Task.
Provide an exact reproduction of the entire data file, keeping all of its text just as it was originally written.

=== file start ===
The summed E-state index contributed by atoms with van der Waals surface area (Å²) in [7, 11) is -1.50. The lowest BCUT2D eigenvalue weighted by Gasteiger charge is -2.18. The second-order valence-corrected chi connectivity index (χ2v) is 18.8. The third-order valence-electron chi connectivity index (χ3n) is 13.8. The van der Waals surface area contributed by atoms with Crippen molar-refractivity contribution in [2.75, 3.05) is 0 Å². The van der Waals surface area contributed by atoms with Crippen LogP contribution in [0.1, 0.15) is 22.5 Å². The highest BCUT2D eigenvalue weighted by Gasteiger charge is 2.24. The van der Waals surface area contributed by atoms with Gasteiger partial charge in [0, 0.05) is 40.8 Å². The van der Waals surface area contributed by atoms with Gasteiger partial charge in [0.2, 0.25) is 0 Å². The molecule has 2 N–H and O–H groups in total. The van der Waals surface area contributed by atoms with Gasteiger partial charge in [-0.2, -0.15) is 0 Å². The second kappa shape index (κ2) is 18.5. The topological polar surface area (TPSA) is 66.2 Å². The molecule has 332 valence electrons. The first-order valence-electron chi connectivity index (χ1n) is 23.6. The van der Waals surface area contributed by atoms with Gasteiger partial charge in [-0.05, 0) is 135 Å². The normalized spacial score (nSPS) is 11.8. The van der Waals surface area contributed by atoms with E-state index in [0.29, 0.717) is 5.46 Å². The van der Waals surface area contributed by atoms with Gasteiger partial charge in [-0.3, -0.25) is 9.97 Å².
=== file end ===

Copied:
The summed E-state index contributed by atoms with van der Waals surface area (Å²) in [7, 11) is -1.50. The lowest BCUT2D eigenvalue weighted by Gasteiger charge is -2.18. The second-order valence-corrected chi connectivity index (χ2v) is 18.8. The third-order valence-electron chi connectivity index (χ3n) is 13.8. The van der Waals surface area contributed by atoms with Crippen molar-refractivity contribution in [2.75, 3.05) is 0 Å². The van der Waals surface area contributed by atoms with Crippen LogP contribution in [0.1, 0.15) is 22.5 Å². The highest BCUT2D eigenvalue weighted by Gasteiger charge is 2.24. The van der Waals surface area contributed by atoms with Gasteiger partial charge in [0, 0.05) is 40.8 Å². The van der Waals surface area contributed by atoms with Gasteiger partial charge in [0.2, 0.25) is 0 Å². The molecule has 2 N–H and O–H groups in total. The van der Waals surface area contributed by atoms with Gasteiger partial charge in [-0.2, -0.15) is 0 Å². The second kappa shape index (κ2) is 18.5. The topological polar surface area (TPSA) is 66.2 Å². The molecule has 332 valence electrons. The first-order valence-electron chi connectivity index (χ1n) is 23.6. The van der Waals surface area contributed by atoms with Gasteiger partial charge in [-0.05, 0) is 135 Å². The normalized spacial score (nSPS) is 11.8. The van der Waals surface area contributed by atoms with E-state index in [0.29, 0.717) is 5.46 Å². The van der Waals surface area contributed by atoms with Gasteiger partial charge in [-0.3, -0.25) is 9.97 Å².